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Seniors love new and improved Pioneer Manor

BY HEIDI ULRICHSEN [email protected] Fran Clark loves her room in the new wing of Pioneer Manor. The $22 million wing has 188 long-term care beds and replaces an east wing that was constructed in the 1950s.

Fran Clark loves her room in the new wing of Pioneer Manor.

The $22 million wing has 188 long-term care beds and replaces an east wing that was constructed in the 1950s. The impressive new wing features bright, open spaces, a sun room and modern recreation room.
The private bedroom is littered with personal effects, including pictures of family and friends, a computer with internet access, assistive devices, and a cozy quilt-covered daybed. A low window looks out onto the bustling traffic on Notre Dame Boulevard and casts a glowing light onto her kindly, intelligent face.

The 64-year-old Sudbury woman says she gave up her apartment last July and moved into Pioneer Manor because a degenerative spinal cord condition had made independent living too difficult.

When the new $22 million wing of the facility was completed in October, Clark jumped at the chance to become one of its first residents. She likes
the airy, modern atmosphere of the three-story addition.

?I made the decision myself to apply for long-term care, and it?s working out wonderfully for me,? said the cordial senior, who is vice-president of Pioneer Manor?s residents? council. ?I wanted a private room with a private bath.

?I wanted to be in this area because I knew it was so brand-new. It?s so accessible, it?s light, it?s airy, there?s nice big wide halls, and the sitting areas are great.?

She doesn?t pay any more for the room than she would in an older facility because the cost is government-controlled.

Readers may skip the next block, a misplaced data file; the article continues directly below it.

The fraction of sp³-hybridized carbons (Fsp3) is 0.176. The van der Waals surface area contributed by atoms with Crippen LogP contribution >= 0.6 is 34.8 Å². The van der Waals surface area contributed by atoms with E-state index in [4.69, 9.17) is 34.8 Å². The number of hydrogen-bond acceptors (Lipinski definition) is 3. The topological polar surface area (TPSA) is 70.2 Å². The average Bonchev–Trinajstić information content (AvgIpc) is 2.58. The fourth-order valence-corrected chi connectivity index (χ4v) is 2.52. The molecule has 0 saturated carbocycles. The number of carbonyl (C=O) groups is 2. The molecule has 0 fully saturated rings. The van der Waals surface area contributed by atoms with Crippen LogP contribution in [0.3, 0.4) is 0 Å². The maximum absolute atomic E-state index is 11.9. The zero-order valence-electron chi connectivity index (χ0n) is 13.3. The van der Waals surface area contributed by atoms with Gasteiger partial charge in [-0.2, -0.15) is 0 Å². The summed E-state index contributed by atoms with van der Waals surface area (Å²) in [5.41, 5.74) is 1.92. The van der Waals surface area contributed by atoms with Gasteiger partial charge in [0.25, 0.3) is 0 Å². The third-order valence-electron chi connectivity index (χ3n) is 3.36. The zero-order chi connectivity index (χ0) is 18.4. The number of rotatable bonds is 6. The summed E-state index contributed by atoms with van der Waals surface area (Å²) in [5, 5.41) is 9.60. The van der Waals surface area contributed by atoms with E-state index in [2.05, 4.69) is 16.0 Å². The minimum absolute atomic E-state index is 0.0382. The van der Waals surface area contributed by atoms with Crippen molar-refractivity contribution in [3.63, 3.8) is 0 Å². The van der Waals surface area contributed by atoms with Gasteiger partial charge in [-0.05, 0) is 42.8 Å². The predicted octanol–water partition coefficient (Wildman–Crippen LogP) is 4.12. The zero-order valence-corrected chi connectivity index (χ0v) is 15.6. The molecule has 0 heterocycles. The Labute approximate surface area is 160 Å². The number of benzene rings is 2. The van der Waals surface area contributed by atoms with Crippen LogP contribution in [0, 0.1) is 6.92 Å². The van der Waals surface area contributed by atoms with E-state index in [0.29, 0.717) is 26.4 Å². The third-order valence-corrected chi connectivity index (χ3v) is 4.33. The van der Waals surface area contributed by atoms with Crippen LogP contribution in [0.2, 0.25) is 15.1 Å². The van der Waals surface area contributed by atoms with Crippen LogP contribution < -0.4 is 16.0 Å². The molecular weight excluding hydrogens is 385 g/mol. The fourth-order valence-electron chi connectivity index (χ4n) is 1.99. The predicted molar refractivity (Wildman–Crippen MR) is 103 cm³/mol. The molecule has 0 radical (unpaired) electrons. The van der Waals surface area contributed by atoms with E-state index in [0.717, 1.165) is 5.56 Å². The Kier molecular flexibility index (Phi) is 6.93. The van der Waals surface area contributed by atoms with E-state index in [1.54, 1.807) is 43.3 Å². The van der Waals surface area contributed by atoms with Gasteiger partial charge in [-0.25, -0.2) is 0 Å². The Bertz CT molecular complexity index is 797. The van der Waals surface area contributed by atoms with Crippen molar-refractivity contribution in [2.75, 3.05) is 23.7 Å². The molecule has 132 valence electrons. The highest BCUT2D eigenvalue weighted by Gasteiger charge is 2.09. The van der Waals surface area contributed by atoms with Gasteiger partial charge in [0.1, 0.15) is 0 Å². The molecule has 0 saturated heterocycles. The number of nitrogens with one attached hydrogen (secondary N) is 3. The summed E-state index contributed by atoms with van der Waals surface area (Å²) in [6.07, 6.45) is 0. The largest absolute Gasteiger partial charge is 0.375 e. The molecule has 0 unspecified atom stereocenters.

Pioneer Manor residents Jeanne Kirwan and Albertine Clement sit down for lunch in one of the dining areas in the new three-storey addition.
The facility?s new wing was officially opened Friday, and guided tours were conducted during an open house Saturday.

A total of 188 long-term care beds - part of Pioneer Manor?s 342-bed capacity - have moved from the old building to the new wing. The wing is divided into six home areas for up to 32 residents. The new addition replaces an old wing that was constructed in the 1950s.

Part of that space was donated to the Sudbury-Manitoulin Alzheimer Society for their dementia care program.

The major upgrading project was funded with $13 million from the City of Greater Sudbury and $9 million from the Ontario Ministry of Health and Long-Term Care.

Clark?s 96-year-old aunt, Jeanne Kirwan, has been a resident at Pioneer Manor for a little less than two years.

When the new wing opened, she moved in just down the hall from Clark. With an energy that belies her age, Kirwan enjoys knitting, sewing, and visiting with family and friends. But one of her favourite hobbies is to simply sit and watch the world go by.

?I like the room where I am because I can see everything outside. I can look at the traffic. At night it?s nice because it looks like it?s on fire,? she says. ?It?s a lot better (than the old wing). That room was small, and I had no window.?

Pioneer Manor director Randy Hotta says part of the project?s funding came about because the previous provincial government wanted to raise the standard of Ontario?s long-term care beds.

Before the expansion, the facility had mostly ?D? standard beds, which meant smaller, older rooms for patients, as well as shared washrooms. The new wing has ?A? standard beds, which means more space for residents and private washrooms.

?It improves their quality of life. Basically, there?s more space for activities. Living conditions changed greatly,? said Hotta. ?To give you an idea, we had 90 people living in 20,000 square feet. Now 90 people live in 50,000 square feet.

?Before, because it was smaller, in some areas you?d have two sittings for dining. Now you only have one sitting. There?s some advantages in that way so that everyone can eat together. I think it improves morale.?

But a building can only do so much for residents, says Hotta. He gives high praise to his staff, who do a good job no matter where they?re working.

?It?s not just the building. It?s the staff and the building, and the care provided to the residents. A building can only do so much,? he says.


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